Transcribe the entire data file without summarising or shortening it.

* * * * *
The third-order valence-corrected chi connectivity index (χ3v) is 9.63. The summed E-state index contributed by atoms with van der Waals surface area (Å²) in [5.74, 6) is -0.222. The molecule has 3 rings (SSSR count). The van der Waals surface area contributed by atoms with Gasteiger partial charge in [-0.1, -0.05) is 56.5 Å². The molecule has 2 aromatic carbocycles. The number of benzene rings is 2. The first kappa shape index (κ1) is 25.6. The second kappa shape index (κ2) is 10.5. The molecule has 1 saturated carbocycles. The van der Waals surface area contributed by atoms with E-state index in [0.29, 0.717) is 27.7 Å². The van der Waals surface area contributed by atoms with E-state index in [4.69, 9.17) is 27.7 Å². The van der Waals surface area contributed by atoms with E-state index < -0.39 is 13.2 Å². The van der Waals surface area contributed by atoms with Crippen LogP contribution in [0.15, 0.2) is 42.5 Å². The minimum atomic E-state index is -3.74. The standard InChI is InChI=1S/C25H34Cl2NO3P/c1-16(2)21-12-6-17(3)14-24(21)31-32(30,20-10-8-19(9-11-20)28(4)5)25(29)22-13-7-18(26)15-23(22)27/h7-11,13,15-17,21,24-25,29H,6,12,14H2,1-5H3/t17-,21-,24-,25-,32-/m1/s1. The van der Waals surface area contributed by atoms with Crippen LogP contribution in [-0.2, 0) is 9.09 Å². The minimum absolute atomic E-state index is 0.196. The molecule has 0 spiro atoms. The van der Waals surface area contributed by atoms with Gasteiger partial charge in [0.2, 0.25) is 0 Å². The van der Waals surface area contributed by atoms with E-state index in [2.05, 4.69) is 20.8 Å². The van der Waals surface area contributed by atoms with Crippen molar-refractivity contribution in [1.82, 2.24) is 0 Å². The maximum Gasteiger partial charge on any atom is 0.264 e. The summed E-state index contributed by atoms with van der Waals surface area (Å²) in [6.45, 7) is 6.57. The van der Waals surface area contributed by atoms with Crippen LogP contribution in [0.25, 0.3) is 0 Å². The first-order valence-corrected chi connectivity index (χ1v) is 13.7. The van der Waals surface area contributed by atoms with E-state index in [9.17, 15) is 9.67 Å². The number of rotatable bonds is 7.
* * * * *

The third-order valence-corrected chi connectivity index (χ3v) is 9.63. The summed E-state index contributed by atoms with van der Waals surface area (Å²) in [5.74, 6) is -0.222. The molecule has 3 rings (SSSR count). The van der Waals surface area contributed by atoms with Gasteiger partial charge in [-0.1, -0.05) is 56.5 Å². The molecule has 2 aromatic carbocycles. The number of benzene rings is 2. The first kappa shape index (κ1) is 25.6. The second kappa shape index (κ2) is 10.5. The molecule has 1 saturated carbocycles. The van der Waals surface area contributed by atoms with E-state index in [0.29, 0.717) is 27.7 Å². The van der Waals surface area contributed by atoms with E-state index in [4.69, 9.17) is 27.7 Å². The van der Waals surface area contributed by atoms with E-state index < -0.39 is 13.2 Å². The van der Waals surface area contributed by atoms with Crippen LogP contribution in [0.15, 0.2) is 42.5 Å². The minimum atomic E-state index is -3.74. The standard InChI is InChI=1S/C25H34Cl2NO3P/c1-16(2)21-12-6-17(3)14-24(21)31-32(30,20-10-8-19(9-11-20)28(4)5)25(29)22-13-7-18(26)15-23(22)27/h7-11,13,15-17,21,24-25,29H,6,12,14H2,1-5H3/t17-,21-,24-,25-,32-/m1/s1. The van der Waals surface area contributed by atoms with Crippen LogP contribution in [-0.2, 0) is 9.09 Å². The minimum absolute atomic E-state index is 0.196. The molecule has 0 spiro atoms. The van der Waals surface area contributed by atoms with Gasteiger partial charge in [0.2, 0.25) is 0 Å². The van der Waals surface area contributed by atoms with E-state index in [2.05, 4.69) is 20.8 Å². The van der Waals surface area contributed by atoms with Crippen molar-refractivity contribution in [1.82, 2.24) is 0 Å². The maximum Gasteiger partial charge on any atom is 0.264 e. The summed E-state index contributed by atoms with van der Waals surface area (Å²) in [6.45, 7) is 6.57. The van der Waals surface area contributed by atoms with Crippen LogP contribution in [0.25, 0.3) is 0 Å². The first-order valence-corrected chi connectivity index (χ1v) is 13.7. The van der Waals surface area contributed by atoms with E-state index in [9.17, 15) is 9.67 Å². The number of rotatable bonds is 7.